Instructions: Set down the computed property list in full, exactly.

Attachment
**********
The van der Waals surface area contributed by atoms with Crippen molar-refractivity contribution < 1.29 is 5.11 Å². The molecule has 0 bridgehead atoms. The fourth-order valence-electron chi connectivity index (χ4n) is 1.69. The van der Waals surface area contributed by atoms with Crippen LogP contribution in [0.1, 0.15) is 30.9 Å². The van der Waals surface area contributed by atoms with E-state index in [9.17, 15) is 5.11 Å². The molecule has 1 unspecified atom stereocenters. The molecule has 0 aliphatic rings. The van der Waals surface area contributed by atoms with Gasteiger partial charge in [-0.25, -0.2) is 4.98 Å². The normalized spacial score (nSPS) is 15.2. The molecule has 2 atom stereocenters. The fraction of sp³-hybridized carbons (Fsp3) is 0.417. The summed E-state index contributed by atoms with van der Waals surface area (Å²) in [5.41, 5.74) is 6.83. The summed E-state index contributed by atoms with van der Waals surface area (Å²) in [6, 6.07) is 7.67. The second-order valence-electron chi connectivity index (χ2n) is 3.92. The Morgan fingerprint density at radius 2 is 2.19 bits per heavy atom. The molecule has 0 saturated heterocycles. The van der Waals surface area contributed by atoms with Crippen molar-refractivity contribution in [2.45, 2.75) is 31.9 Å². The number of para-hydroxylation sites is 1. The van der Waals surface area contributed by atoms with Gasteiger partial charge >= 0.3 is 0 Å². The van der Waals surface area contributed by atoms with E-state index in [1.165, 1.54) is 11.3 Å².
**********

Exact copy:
The van der Waals surface area contributed by atoms with Crippen molar-refractivity contribution < 1.29 is 5.11 Å². The molecule has 0 bridgehead atoms. The fourth-order valence-electron chi connectivity index (χ4n) is 1.69. The van der Waals surface area contributed by atoms with Crippen LogP contribution in [0.1, 0.15) is 30.9 Å². The van der Waals surface area contributed by atoms with E-state index in [9.17, 15) is 5.11 Å². The molecule has 1 unspecified atom stereocenters. The molecule has 0 aliphatic rings. The van der Waals surface area contributed by atoms with Gasteiger partial charge in [-0.25, -0.2) is 4.98 Å². The normalized spacial score (nSPS) is 15.2. The molecule has 2 atom stereocenters. The fraction of sp³-hybridized carbons (Fsp3) is 0.417. The summed E-state index contributed by atoms with van der Waals surface area (Å²) in [5.41, 5.74) is 6.83. The summed E-state index contributed by atoms with van der Waals surface area (Å²) in [6, 6.07) is 7.67. The second-order valence-electron chi connectivity index (χ2n) is 3.92. The Morgan fingerprint density at radius 2 is 2.19 bits per heavy atom. The molecule has 0 saturated heterocycles. The van der Waals surface area contributed by atoms with Crippen molar-refractivity contribution in [2.45, 2.75) is 31.9 Å². The number of para-hydroxylation sites is 1. The van der Waals surface area contributed by atoms with Gasteiger partial charge >= 0.3 is 0 Å². The van der Waals surface area contributed by atoms with E-state index in [1.165, 1.54) is 11.3 Å².